By Robert A. Vella
Here are today’s fast-moving updates on the Mueller investigation:
WASHINGTON — A lawyer for Paul Manafort, the president’s onetime campaign chairman, repeatedly briefed President Trump’s lawyers on his client’s discussions with federal investigators after Mr. Manafort agreed to cooperate with the special counsel, according to one of Mr. Trump’s lawyers and two other people familiar with the conversations.
The arrangement was highly unusual and inflamed tensions with Mr. Mueller’s office when prosecutors discovered it after Mr. Manafort began cooperating two months ago, the people said. Some legal experts speculated that it was a bid by Mr. Manafort for a presidential pardon even as he worked with the special counsel, Robert S. Mueller III, in hopes of a lighter sentence.
Rudolph W. Giuliani, one of the president’s personal lawyers, acknowledged the arrangement on Tuesday and defended it as a source of valuable insights into the special counsel’s inquiry and where it was headed. Such information could help shape a legal defense strategy, and it also appeared to give Mr. Trump and his legal advisers ammunition in their public relations campaign against the special counsel’s office.
The draft court documents obtained by NBC News provide the most extensive account to date of Corsi’s contact with Mueller’s prosecutors.
The interviews began on Sept. 6 when Corsi told investigators that an associate, identified by Corsi as Stone, asked him in the summer of 2016 to get in touch with an organization, identified by Corsi as WikiLeaks, about unreleased materials relevant to the presidential campaign, the draft court papers say.
“Get to (Assange) [a]t Ecuadorian Embassy in London and get the pending (WikiLeaks) emails,” read the email to Corsi dated July 25, 2016, according to the draft court documents.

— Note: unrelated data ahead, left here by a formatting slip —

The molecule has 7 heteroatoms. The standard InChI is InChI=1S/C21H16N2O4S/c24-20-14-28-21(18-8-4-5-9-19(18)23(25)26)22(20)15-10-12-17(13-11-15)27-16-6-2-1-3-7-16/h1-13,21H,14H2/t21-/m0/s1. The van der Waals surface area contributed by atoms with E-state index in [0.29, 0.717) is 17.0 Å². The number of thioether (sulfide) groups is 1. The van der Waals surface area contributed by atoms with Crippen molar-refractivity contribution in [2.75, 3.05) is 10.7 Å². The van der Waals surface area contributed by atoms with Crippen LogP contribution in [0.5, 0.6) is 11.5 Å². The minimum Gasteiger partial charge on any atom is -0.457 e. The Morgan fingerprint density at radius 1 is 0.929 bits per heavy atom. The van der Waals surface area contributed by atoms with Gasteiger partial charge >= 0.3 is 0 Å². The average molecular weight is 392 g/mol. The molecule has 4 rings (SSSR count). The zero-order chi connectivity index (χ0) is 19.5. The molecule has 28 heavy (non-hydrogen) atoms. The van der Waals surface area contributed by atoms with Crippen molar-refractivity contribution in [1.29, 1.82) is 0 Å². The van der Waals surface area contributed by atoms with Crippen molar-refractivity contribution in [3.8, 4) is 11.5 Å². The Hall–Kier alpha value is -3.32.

Corsi said he declined the request and made clear to Stone that an attempt to contact WikiLeaks could put them in investigators’ crosshairs, according to the draft court documents.
But Mueller’s team said that was a lie.
Instead of turning down the request, Corsi in fact passed it along to a person in London, according to the draft court documents. Corsi said that person was conservative author Ted Malloch.
Eight days later, Corsi sent the email to Stone saying that WikiLeaks possessed information that would be damaging to Hillary Clinton’s campaign and planned to release it in October.
“Time to let more than (Clinton campaign chairman John Podesta) to be exposed as in bed w enemy if they are not ready to drop HRC (Hillary Rodham Clinton),” Corsi added in the Aug. 2, 2016, email, according to the draft court papers. “That appears to be the game hackers are now about.”
On Oct. 7, 2016, WikiLeaks released the first of two batches of emails that Russian hackers stole from Podesta, altering the trajectory of the presidential race.
While the White House refuses to budge from its denial of collusion between Trump and Russia in 2016, a string of events now coming to light is stretching the notion that this is all one harmless coincidence to the limit of credulity.
CNN later obtained draft court documents Tuesday with which Mueller plans to show how Trump associate Roger Stone allegedly sought information and emails from Wikileaks using another operative, Jerome Corsi, as a go between.
In another development, CNN contributor Carl Bernstein reported Tuesday that Mueller’s team has been investigating a meeting between Manafort and Ecuadorian President Lenin Moreno in Quito in 2017 and has specifically asked if WikiLeaks or Assange was discussed in the meeting, according to a source with personal knowledge of the matter.